**Chapter 2 - Logic**

Who are Leibniz, Boole, DeMorgan?

**2 - 1 Sentences, Statements, and Truth Value**

**I. Logic**- is the science of reasoning.

- help us to determine if a statement is true, false, or uncertain

- (the truth value of the statement)

The statements that we will use will be mathematic sentences

**3 + 5 = 8**This is a true mathematical sentence

**A midpoint of a line segment divides the line segment into 2 congruent parts.**

This is a true mathematical sentence.

**A pentagon is a six-sided polygon.**This is a false mathematical sentence.

4 + 6 = 10. This is a false mathematical sentence.

**II. Nonmathematical Sentences and Phrases**

Sentences that do not state a fact, such as questions, commands, or exclamations

are not sentences that we use in the study of logic.

**Example**:

4 - 3 This is not a mathematical sentence

Go to your room! This is not a mathematical sentence.

**III. Open Sentences**- sentences that contain a variable.

**Example**:

x + 2 = 16 open sentence; variable is x

He ran the football in for a touchdown. open sentence; variable is he

17 - x = 9 open sentence; variable is x

**Domain**- is the input or the replacement set - the set of elements that are possible replacements for the variable.

Example:

x + 2 = 16 with the domain {5, 6, 7, 8, 9 }

**Solution Set**: the element or elements from the domain that make the open sentence true.

Therefore, the solution set is {8} because when x = 8, then 17 - 8 = 9 is true.

**IV. Statement or closed sentence - can be judged to be true or false (no variables) - the truth value is either true (T) or false (F)**

**V. Negations**of a statement always has the opposite truth value of the given statement.

Example: A frog is a snake. (This is a false statement).

Negation: A frog is not a snake. (This is a true statement).

Example: A triangle is not a polygon with 4 sides. (this is a true statement)

Negation: A triangle is a polygon with 4 sides. (this is a false statement)

to write this negation, you may have wanted to say:

A triangle is not not a polygon with 4 sides. As this doesn't make grammarical sense, we change the double negative to a positive.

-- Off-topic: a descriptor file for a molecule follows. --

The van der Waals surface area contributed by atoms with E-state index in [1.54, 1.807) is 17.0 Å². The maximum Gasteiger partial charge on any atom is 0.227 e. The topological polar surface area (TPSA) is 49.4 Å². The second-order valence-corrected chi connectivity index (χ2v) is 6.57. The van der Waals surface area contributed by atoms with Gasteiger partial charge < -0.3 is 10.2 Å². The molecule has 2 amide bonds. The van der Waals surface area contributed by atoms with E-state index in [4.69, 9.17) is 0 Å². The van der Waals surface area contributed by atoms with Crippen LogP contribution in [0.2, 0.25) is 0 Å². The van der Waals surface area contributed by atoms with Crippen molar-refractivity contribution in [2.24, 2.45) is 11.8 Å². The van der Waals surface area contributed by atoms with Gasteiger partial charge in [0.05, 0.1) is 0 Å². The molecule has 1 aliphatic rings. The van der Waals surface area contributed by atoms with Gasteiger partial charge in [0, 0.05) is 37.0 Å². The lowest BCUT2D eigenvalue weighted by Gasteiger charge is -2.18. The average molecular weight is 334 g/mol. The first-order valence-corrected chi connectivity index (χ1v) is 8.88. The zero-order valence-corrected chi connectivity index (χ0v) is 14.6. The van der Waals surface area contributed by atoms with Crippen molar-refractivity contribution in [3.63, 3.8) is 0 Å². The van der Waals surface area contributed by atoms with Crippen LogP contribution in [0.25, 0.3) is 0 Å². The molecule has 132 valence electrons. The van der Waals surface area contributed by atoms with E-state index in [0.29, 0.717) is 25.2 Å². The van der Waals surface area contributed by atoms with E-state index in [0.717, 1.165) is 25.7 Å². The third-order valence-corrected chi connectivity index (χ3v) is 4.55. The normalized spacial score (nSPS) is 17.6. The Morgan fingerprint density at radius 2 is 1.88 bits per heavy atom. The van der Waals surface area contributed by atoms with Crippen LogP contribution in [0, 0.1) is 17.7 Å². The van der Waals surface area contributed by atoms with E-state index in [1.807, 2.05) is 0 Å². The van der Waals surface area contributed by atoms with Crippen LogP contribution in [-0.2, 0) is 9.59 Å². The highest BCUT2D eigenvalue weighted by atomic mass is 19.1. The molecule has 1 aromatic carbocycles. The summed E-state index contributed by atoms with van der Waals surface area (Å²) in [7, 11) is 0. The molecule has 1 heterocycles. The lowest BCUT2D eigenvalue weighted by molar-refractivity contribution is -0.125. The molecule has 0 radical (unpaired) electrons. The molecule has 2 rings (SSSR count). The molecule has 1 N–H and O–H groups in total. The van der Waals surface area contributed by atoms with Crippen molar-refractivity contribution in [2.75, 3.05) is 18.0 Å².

**VI. You can let a statement be represented by a lowercase letter**.

Usually we use p, q, r, or s

If "p" is true, then not "p" or "~p" is false.

~p represents symbolically: not p.

If "p" is true, then not "p" or "~p" is false.

~p represents symbolically: not p.

**Example:**

Let p: Summer follows spring.

~p: Summer does not follow spring.

p is true so ~p is false

**2 - 2 Conjunctions**: is a compound statement formed by combining two simple statements using the word "

**and**". From the table above, you see the symbol for and looks like an upside down V.

**Example:**

Let p: A dog is an animal.

Let q: A trumpet is a brass instrument.

What is the sentence for

*p*and*q*?A dog is an animal and a trumpet is a brass instrument.

**What is the truth value for the following**(we will negate the different parts of the sentence)

1. A dog is an animal and a trumpet is a brass instrument. (T and T = T)

2. A dog is an animal and a trumpet is not a brass instrument. (T and F = F)

3. A dog is not an animal and a trumpet is a brass instrument. (F and T = F)

4. A dog is not an animal and a trumpet is not a brass instrument. (F and F = F)

**2 - 3 Disjunctions**- is a compound statement formed by combining two simple statements using the word "

**OR**" and the symbol for

**or**is

**V**.

**Example:**

Let p: January is the first month of the year.

Let q: Breakfast is a meal.

What is the sentence for

*p*or*q*?January is the first month of the year or breakfast is a meal.

**What is the truth value for the following**(we will again negate each part of the sentence)

January is the first month of the year or breakfast is a meal. (T or T = T)

January is the first month of the year or breakfast is not a meal. (T or F = T)

January is not the first month of the year or breakfast is a meal. (F or T = T)

January is not the first month of the year or breakfast is not a meal. (F or F = F)

**Example:**

Buffalo Bills is a football team.

Buffalo Sabres is a hockey team.

**the or statement would be:**

Buffalo Bills is a football team or Buffalo Sabres is a hockey team.

What is the truth value of this sentence?

True

**Example:**

Let our Set A = {1, 2, 3}

Set B = {2, 4, 6}

What is:

Set A V Set B = {1, 2, 3, 4, 6}

you include all the elements in both sets for "or"

Set A and Set B = {2}

you include only the elements that are in both set A and set B. This is what you called the intersection of the two sets.

**I. Complement**- is that which is not included in the set

**Example:**

the complement of Set A = {4, 6}

the complement of Set B = {1, 3}

**II. Inclusive "or"**- when we use the word "or" to mean that one or both of the simple sentences are true. This is the truth table we have used in this class.

**2 - 4 Conditional -**is a compound statement formed by using the words:

if ... then

symbolically: if p then q is p → q

"p" is the hypothesis or premise or antecedent

"q" is the conclusion or consequent

Example:

If today is Tuesday, then tomorrow is Wednesday.

Hypothesis: today is Tuesday

Conclusion: tomorrow is Wednesday

Other ways to write conditionals.

1. If today is Tuesday, then tomorrow is Wednesday.

2. Today is Tuesday implies that tomorrow is Wednesday.

3. When today is Tuesday, tomorrow is Wednesday.